Who Killed The Beauty Queen?
And 18 months after Nona's death, Kevin would go to trial for murder.
Deputy Prosecutor Jeff Phillips had built his case on blood: Nona's blood was on the lamp used to kill her, and embedded in her blood was Kevin's palm print.
The palm print was on the light bulb, and the entire case came down to that bulb. It was the best evidence discovered by Chief Bacon, who believes Kevin bludgeoned Nona to death with the lamp.
And Bacon says that's when the lamp snapped apart. "And it breaks, the natural instinct is to try to grab it. In that scramble to grab it is when the blood print is deposited on the bulb," Bacon says.
Kevin and his family steeled themselves for the trial and its outcome.
"Did you acknowledge the possibility that your son could go to the penitentiary?" Schlesinger asks Janice.
"No, No," she says.
But Kevin says, "I did."
But Nona's mother Carol thought a prison term for Kevin would not be enough. "Kevin is a murderer. And he deserves to forfeit his life. He took someone's life. And he deserves to forfeit his," she said.
The courtroom was closed to cameras. Kevin never took the stand, and jurors were soon influenced by the state's most compelling evidence.
Juror Jennifer Finley says the palm print on the light bulb was a "big factor."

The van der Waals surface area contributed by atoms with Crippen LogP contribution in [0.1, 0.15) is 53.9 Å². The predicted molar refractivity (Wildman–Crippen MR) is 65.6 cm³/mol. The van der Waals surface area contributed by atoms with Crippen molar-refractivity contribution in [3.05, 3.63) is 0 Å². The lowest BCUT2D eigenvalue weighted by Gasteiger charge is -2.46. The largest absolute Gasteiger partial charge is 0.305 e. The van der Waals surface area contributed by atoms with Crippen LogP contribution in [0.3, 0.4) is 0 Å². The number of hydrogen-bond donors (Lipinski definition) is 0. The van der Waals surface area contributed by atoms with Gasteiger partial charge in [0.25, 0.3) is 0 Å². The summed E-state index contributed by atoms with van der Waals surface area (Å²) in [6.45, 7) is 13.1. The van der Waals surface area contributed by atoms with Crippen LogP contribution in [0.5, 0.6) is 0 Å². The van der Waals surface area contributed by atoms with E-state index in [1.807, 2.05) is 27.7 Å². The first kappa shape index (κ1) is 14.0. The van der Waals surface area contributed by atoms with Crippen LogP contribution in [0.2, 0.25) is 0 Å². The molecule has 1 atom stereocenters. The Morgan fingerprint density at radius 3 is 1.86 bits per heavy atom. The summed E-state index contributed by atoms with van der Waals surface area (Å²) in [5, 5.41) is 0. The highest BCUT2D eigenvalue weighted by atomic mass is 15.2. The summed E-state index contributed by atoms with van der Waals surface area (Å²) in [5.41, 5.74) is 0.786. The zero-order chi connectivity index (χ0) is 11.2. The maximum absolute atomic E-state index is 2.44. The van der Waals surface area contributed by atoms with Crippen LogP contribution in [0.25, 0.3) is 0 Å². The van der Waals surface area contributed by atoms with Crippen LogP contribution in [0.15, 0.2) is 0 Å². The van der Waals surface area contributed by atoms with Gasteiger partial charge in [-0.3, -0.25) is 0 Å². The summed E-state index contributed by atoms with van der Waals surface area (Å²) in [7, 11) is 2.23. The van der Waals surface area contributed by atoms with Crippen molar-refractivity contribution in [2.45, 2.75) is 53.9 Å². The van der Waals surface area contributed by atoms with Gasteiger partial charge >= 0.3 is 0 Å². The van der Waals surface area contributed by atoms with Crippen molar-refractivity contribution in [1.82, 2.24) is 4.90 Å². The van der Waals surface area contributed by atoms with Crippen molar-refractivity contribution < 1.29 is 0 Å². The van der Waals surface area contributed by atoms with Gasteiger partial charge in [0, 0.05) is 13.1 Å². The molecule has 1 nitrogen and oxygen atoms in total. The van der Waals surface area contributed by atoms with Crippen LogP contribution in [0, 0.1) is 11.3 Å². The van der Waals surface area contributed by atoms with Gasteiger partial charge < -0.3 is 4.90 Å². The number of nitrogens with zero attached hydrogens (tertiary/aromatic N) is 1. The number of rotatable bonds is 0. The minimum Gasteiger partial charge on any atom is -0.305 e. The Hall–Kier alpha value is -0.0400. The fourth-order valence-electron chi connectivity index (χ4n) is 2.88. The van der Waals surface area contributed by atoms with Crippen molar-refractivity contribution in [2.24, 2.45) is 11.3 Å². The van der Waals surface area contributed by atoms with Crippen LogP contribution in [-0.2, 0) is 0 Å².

But Kevin says he doesn't even remember touching the bulb.
"Was he guilty in your mind when you first sat down," Schlesinger asks juror Kim Willhite.
"You bet," Willhite says. "And statistically it's usually someone close to the person. And here they had the boyfriend. And they had him with the bloody palm print."
It wasn't just that there was blood on the bulb; it was the texture of the blood that was critical. Was it wet or dry when it was discovered?
If the blood was dry, that proved it had time to harden, and that meant Kevin left it while murdering Nona hours before police were called. But if the blood was still wet when police arrived, it meant that Kevin was telling the truth, and it must have been left when he was trying to revive Nona, just before the 911 call.
Words are important here. This is how police and prosecutors described the texture of the blood: "tacky."
"It could have been tacky," Bacon said.
"The appearance of tacky," the prosecutor said.
"Tacky" would be a word that would course through the courtroom.
In fact, it created a huge problem for Tom Bevel, the prosecution's blood expert, because it contradicted his own theory that blood was put on the bulb at the time of the murder. "Blood on the bulb, on both sides, was placed there at the time of the killing, as opposed to some later time frame," he explains.
"If this blood is tacky, could it have been deposited on this light bulb at the time of death?" Schlesinger asks.
"If the blood is tacky, it certainly could not have been deposited there at the time of death," Bevel says. "No way."
But Bacon stands by his initial observation, and his word, tacky. "It was the best way that I knew how to explain it. Five days later when I looked at it, it had the same appearance," he says.
"When it would certainly have been dry," Schlesinger remarks.
"Correct," Bacon agrees.
Jurors says that word - "tacky" - was very important in this case.
And it's a potent weapon seized by Kevin's lawyers, Michael Robbins, Kenny Johnson, and Bill Bristow. "If any portion of it had the consistency of being tacky, then that's indicative of it being put there at the time the body was discovered," Robbins explains.
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